The Guardian May 8, 2002

Bougainville: Dawn of a new era

It is 13 years since the people of Bougainville forced the closure of 
Conzinc Rio Tinto's (now Rio Tinto) gold and copper mine at Panguna. The 
closure of a mine owned and operated by one of the world's largest mining 
companies by an indigenous people was historic in itself. So too was the 
10-year war that followed intervention by the Papua New Guinea (PNG) 
Defence Forces in support of the mining corporation. The war became one for 
independence as well as for protection of the environmental and indigenous 

Talks at Burnham in New Zealand in July 1997 began a long and difficult 
peace process. MOSES HAVINI, international representative for 
Bougainville overseas for the last 12 years has been involved in the peace 
process. He hopes to play a major role in the future, in Bougainville's 
foreign affairs, including planning strategies.

He spoke to The Guardian about the struggle for a lasting peace and 
for Bougainville's independence which has entered a new and important 

* * *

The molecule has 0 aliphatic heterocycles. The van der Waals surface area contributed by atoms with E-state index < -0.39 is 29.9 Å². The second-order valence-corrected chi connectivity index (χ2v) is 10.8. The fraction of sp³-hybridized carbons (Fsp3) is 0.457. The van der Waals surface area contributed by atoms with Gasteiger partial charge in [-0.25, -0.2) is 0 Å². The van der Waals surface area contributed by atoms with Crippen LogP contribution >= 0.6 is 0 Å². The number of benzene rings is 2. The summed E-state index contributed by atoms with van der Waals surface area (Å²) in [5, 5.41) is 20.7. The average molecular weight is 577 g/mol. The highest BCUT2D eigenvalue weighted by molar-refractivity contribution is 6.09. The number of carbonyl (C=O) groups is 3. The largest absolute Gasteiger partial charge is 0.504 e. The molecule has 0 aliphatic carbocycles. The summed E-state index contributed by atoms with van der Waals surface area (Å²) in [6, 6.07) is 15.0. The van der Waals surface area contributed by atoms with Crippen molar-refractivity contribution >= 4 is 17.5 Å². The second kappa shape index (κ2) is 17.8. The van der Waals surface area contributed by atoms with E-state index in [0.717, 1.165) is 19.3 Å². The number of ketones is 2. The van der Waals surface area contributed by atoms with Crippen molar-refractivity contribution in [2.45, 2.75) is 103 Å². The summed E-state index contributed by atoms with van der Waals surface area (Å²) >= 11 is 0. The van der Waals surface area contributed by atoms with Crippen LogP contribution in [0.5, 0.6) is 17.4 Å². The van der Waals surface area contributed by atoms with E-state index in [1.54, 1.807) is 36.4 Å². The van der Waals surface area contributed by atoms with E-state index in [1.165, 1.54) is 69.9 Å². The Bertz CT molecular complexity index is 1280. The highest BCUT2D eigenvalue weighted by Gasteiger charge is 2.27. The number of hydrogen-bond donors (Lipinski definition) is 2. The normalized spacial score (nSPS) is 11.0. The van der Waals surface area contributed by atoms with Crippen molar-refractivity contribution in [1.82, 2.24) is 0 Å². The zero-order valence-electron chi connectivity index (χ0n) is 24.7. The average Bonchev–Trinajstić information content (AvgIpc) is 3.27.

I'd like to start by saying that we have now reached a new dawn of a new era in Bougainville with the passing of the Bougainville Bills by the PNG Government. These bills amended the PNG Constitution and also the organic laws on provincial governments to finally, legally, create an autonomous government on Bougainville, short of independence within the next ten years. That means that we will be running everything except for defence and some parts of foreign affairs. We will be able to run some parts of foreign affairs after discussion with the PNG Government. Five years of negotiations It's the culmination of five years of negotiations starting with the Burnhan Declaration in 1997. It had taken five years and 23 negotiations to finally arrive at the basic, fundamental agreement called the Bougainville Peace Agreement signed in August last year. This agreement was the basis of the Bougainville Bills. The first reading was introduced in the PNG Parliament on the Wednesday, January 23, 2002. We were very apprehensive because the voting history in the PNG parliament is shocking, meaning that parliamentarians deliberately don't turn up to parliament. They abstain or just simply don't do their duty of being present in parliament. They just don't care about their parliamentary responsibilities. We were very aware of this and of the possibility of the Bills not getting through. After the signing of the Bougainville Peace Agreement with Papua New Guinea on the August 30 last year, our leadership decided to embark on a lobbying campaign targeting politicians right throughout Papua New Guinea. For instance, our President, Mr Joseph Kabui, had to fly up to the Highland Governor's Yearly Conference to lobby. The Highlands block in parliament is about 53 members. It is a huge chunk of the 109 members of parliament. It is almost 50 per cent. Our team was talking with parliamentarians to put our message through. We were assured that we would get the support of the Highlands parliamentarians. But nothing is ever certain until the action actually takes place. We also had to do lots of lobbying in Port Moresby. Holding receptions, inviting members of the international community, prominent people in Port Moresby just to make sure they would be there when the Bills were introduced in parliament. When the Bills were introduced, I was sitting here and liaising with President Kabui who was giving me an update of what was going on. When an attempt was made to put it to a vote at midday they just did not have the numbers present and so it was adjourned. [As the Bills involved constitutional changes they required a two-thirds majority of ALL Members, not just those present ED.] Surprise, surprise Fortunately parliament had another six hours of debate and towards the end of the adjournment the motion to vote was put again. Surprise, surprise, surprise members of parliament turned up. Not only did we have a two-thirds majority, but the votes clocked up to a three-quarters majority! For an eternal PNG pessimist and sceptic like me, I did not know whether to celebrate and open a bottle of champagne. It was still sinking in. I said this is not typical PNG mentality, this is unusual. After rethinking this victory afterwards, it was not only giving us the vote that was needed; but was also the beginning of the resurrection of a positive reputation for PNG within the region and the international community. All the international embassies in Port Moresby were carefully monitoring the vote in the PNG parliament. So it was not only a win for Bougainville but it was also a win for Papua New Guinea. After the successful passing of the first and second readings I continued to keep my pessimism about PNG because we were still climbing the mountain. We were by no means at the top of the mountain yet. We continued with our lobbying. PNG is going into election mode this year and we had the fear of people not turning up because they would rather stay in their electorates to begin electioneering or because the Third Reading would be falling dangerously close to the Easter week. From our end the surrender of arms through the United Nation's supervised "weapons disposal" was going at lightening speed. We emphasised when lobbying that we were keeping up with our side of the bargain on the ground, according to the Bougainville Peace Agreement. On March 27 the final reading was introduced. Once again, we encountered all the dramas of the first and second readings. At midday when they attempted to put the vote there were not enough numbers present in the chamber. My heart was pumping Just imagine me. My heart was pumping and I was already thinking about the failure of the peace process. Would we go back to war? The future of PNG and Bougainville was depending on the vote on this day. When they attempted to put the vote again just before adjournment, a miracle happened. At this point all members were present in Parliament. When the vote was put more than a two-thirds majority voted for the Bougainville bills to amend the PNG Constitution. The stops and starts of the days before were already raising alarm bells in Bougainville. Bougainville was already into reaction mode. An email from the Bougainville representative in The Hague, Martin Miriori said; "this is it. We cannot trust PNG any more, we'll virtually go back to war". Anyway, the vote was successfully passed. From my point of view and in many ways the Bougainville crisis, the war, has been PNG's biggest test within the international community. I think PNG can once again begin to regain the ground it had lost within the international community now that it has taken a positive stand with Bougainville. The biggest question now is: where do we go from here? This is where I have a lot of fears. About other players that are ready to come in, because we don't have what we need to run a new country basically, money. Going from past experiences and East Timor is a case in point where imperialism, colonialism have slipped back in other guises or in other forms. You have a process which you think you control, but is actually controlled by outsiders. This is my biggest concern and worry taking control. We may be in control, create our own policies but are you really in control? Are you really in control when you do not have the basic thing that drives society and that is money? Pitfalls So people like myself are not going to be sitting or lying down waiting for the pitfalls. It may not be an easy road, we still have a long, long way to go. We now need to establish in Bougainville our own "think tanks" for serious discussion on these issues to avoid common pitfalls that others have fallen into. If we receive aid from donors; what are going to be the conditions from organisations such as the IMF and the Asian Development Bank? I am going to strongly advise our leaders to steer clear from such multilateral agencies such as the IMF/WB and the Asian Development Bank. East Timor is a very good example. They have already lost it. The United Nations, as the transitional administration, is already playing the role of neo-colonialist. We don't want to be another basket case like some of the Pacific governments, and like in Africa. We just don't want to be another banana republic. We virtually have gone from one hurdle to another hurdle. And I guess the most important thing for Bougainvilleans is to be aware of what is happening in the world today. To be conscious of what our values and principles are and trying to stick to them. In terms of developing infrastructure we will need mega-bucks to build hospitals, schools, roads, bridges, port facilities, etc. We haven't got that. We will have to get that funding from somewhere. Rearing to go On the positive side, the people are very keen to kick-start the economy as soon as possible they are just rearing to go. This commitment to re-build their country again from the ashes of the war is very important. Observers, who have visited other Pacific countries, have noticed a marked difference between other Pacific peoples and Bougainvilleans in terms of being resourceful. The hard lessons learnt by the people behind a blockade, their art of survival, have made the people industrious and therefore committed to re- building Bougainville. We will have to make sure that Bougainville is not another Solomon Islands, or another Nauru, and so on. To conclude I would like to mention some of the urgent matters that concern me. Corruption is the biggest threat to any government. I intend to strongly advise our leaders to incorporate anti-corruption mechanisms right from the start. Measures that will give the power to prosecute and to put corrupt politicians behind bars. We have got to give them the notion that when you have got into parliament you have not been crowned. You go there because you represent a people. Corruption has been the biggest problem in Papua New Guinea. There, politicians once elected, see themselves as "kings". To be elected a Member of Parliament in PNG is a "big status symbol" that politicians would almost kill for. Right of recall In our first provincial government we incorporated "a right" in the constitution; where the people had the "right of recall" of a politician who was not performing. He would lose his seat in parliament if he erred badly three times consecutively. The Constitution allowed that the people in his electorate would elect another member to replace him. Another thing that we will be working on is what sort of a parliamentary system we will have. Most countries in the Pacific have adopted a unicameral parliamentary system as in Queensland. This seems to be not working as efficiently in PNG. In Bougainville we should really be thinking of having a House that has "checks and balances". The Westminster system of two houses is very attractive where at least the upper house acts as a house of review. In this instance we are also thinking of incorporating our traditional government systems, where the roles of our chiefs should be a part of the two-house system. For instance, half of the senators in the Upper House could be appointed Chiefs. The negative part of that is of course the huge expense of running the two houses. We would have to balance that between having a good operative parliamentary system; and one that was not working efficiently. Another area we will be looking at will be compliance with the obligations of "international conventions". This is also catered for by the fact that PNG is a member of the UN. According to the Bougainville Peace Agreement, the Bougainville Government would be at liberty to accede to any international instrument, if it so wishes. We will be involving all our people soon in the development of the Bougainville Government. This will entail setting up of a parliamentary system of government and administration. Our leaders and technocrats will be involved in various committees such as for instance in the "Constitutional Planning Committee" working and developing a new Bougainville Constitution. Referendum One part of the agreement (with PNG) relates to independence. A referendum on full independence will be taken after ten years of the autonomous government in operation. In regard to Law and Order the Autonomous Government of Bougainville will have its own police force. A core police force has already been under training by the international community especially by the police academy from New Zealand We will also have our own judiciary system up to the level of High Court. At this stage we don't think that a military force for Bougainville is necessary but this may be looked at further down the track. As with every government we will have our own revenue generating mechanisms. We'll collect our own taxes and initially may follow the same taxation rates as currently apply in PNG. On running and funding our government, the PNG Government (in accordance with the Bougainville Peace Agreement) will continue to budget annually for the autonomous government. This is aside from international aid from approved donors. But it is our priority aim however, to generate our own revenues from our own taxation regime and from our own economic system as soon as possible. It will be in our interest to avoid becoming dependent on international aid as PNG and other Pacific island states have. PNG still receives more than $350 million in aid annually from Australia for its annual budget, 27 years after independence. Members of the PNG military who fought the BRA during the 10-year war are still on Bougainville, but not on active duties. Since the signing of the Cease-fire Agreement in April 1998 and now under the Bougainville Peace Agreement; they are under "a gradual withdrawal program" as the BRA fighters put away their weapons under the Weapons Disposal Program.